The PSC is the Coast Guard’s proposed new heavy polar icebreaker; after delays in the design of the ship, the service expects that it will soon approve the start of general construction. The new medium icebreaker that the service plans to build at some point in the future has been designated as the Arctic Security Cutter. The medium icebreaker will have a shallower draft (the length from the waterline to the bottom of the ship) and will therefore be able to conduct patrols and visit ports in areas that are inaccessible to the deeper-drafted heavy icebreaker.

The increase in the number of polar icebreakers desired by the Coast Guard is driven by increased commercial activity and economic and geopolitical competition in the Arctic. Given those developments, the service believes that the year-round continuous presence of one polar icebreaker in the East Arctic and another in the West Arctic, as well as a half-time presence of another polar icebreaker in the Antarctic, is necessary. The Coast Guard has stated that maintaining a presence of 2.5 heavy and medium icebreakers in the polar regions will require a total of eight to nine ships when accounting for maintenance and rotating ship patrols.

In April 2019, the Coast Guard awarded a fixed-price incentive contract for the detail design and construction of the first PSC (the lead ship) to VT Halter Marine, Inc., now Bollinger Mississippi Shipyard.1 The Coast Guard is working with the Navy to manage the program and acquire the ships.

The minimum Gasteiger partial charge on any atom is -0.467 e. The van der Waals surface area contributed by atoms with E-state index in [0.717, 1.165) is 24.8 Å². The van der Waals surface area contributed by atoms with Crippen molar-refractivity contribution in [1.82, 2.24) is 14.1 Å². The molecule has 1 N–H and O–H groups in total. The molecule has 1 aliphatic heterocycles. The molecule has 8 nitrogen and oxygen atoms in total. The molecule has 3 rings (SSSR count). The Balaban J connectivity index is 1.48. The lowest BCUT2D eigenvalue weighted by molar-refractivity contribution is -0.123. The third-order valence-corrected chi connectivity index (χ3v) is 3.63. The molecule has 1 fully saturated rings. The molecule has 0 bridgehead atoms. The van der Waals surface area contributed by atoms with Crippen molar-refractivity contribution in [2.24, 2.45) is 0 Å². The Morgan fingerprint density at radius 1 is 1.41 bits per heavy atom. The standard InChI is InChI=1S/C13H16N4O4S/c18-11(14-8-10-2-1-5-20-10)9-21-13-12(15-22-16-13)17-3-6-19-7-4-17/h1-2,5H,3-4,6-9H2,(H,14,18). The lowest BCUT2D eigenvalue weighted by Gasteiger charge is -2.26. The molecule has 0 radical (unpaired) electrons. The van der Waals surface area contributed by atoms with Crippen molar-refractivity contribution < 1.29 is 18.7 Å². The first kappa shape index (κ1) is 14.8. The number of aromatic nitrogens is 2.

In February 2024, the Coast Guard notified the Congress that the PSC lead ship would experience cost growth of more than 20 percent and the ship’s production would be delayed by more than a year. In the five years since the contract was awarded, development and design of the PSC has progressed, but little work on building the first ship has been completed. In that time, the Coast Guard’s estimate of the ship’s lightship displacement—a key indicator of costs, described below—grew by 40 percent, while its cost estimate for a three-ship program increased by just 16 percent. The service hopes that the shipyard will begin substantial construction on the lead ship early next year, with an estimated delivery date in 2029. The Coast Guard also expects to release a revised estimate of the cost of the three-ship PSC program later this year.

CBO’s Analysis

CBO estimated the costs of the new PSCs in the same way it estimates the costs of new naval ships.2 Specifically, CBO identified ships acquired in the past that were similar to the PSC and calculated the cost-to-weight ratio of the most analogous ship; the agency then used that ratio to estimate the cost of the PSC.